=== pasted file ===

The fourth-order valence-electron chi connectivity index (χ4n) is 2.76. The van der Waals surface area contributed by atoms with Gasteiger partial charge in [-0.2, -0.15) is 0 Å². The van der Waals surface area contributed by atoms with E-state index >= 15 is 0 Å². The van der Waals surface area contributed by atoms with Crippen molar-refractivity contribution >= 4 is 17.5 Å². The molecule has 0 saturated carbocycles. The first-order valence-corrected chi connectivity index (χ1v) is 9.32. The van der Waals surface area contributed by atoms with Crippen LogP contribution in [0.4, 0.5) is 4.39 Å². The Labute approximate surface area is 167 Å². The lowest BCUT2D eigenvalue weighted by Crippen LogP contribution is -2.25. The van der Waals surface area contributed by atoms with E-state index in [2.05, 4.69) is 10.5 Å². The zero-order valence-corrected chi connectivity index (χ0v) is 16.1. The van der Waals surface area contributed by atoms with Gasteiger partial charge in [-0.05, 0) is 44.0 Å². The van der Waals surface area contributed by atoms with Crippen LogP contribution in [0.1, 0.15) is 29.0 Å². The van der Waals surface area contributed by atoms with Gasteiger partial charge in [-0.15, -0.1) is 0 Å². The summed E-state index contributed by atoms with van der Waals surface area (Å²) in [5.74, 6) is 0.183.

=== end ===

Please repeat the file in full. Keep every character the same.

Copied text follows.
The fourth-order valence-electron chi connectivity index (χ4n) is 2.76. The van der Waals surface area contributed by atoms with Gasteiger partial charge in [-0.2, -0.15) is 0 Å². The van der Waals surface area contributed by atoms with E-state index >= 15 is 0 Å². The van der Waals surface area contributed by atoms with Crippen molar-refractivity contribution >= 4 is 17.5 Å². The molecule has 0 saturated carbocycles. The first-order valence-corrected chi connectivity index (χ1v) is 9.32. The van der Waals surface area contributed by atoms with Crippen LogP contribution in [0.4, 0.5) is 4.39 Å². The Labute approximate surface area is 167 Å². The lowest BCUT2D eigenvalue weighted by Crippen LogP contribution is -2.25. The van der Waals surface area contributed by atoms with E-state index in [2.05, 4.69) is 10.5 Å². The zero-order valence-corrected chi connectivity index (χ0v) is 16.1. The van der Waals surface area contributed by atoms with Gasteiger partial charge in [-0.05, 0) is 44.0 Å². The van der Waals surface area contributed by atoms with Crippen LogP contribution in [0.1, 0.15) is 29.0 Å². The van der Waals surface area contributed by atoms with Gasteiger partial charge in [-0.15, -0.1) is 0 Å². The summed E-state index contributed by atoms with van der Waals surface area (Å²) in [5.74, 6) is 0.183.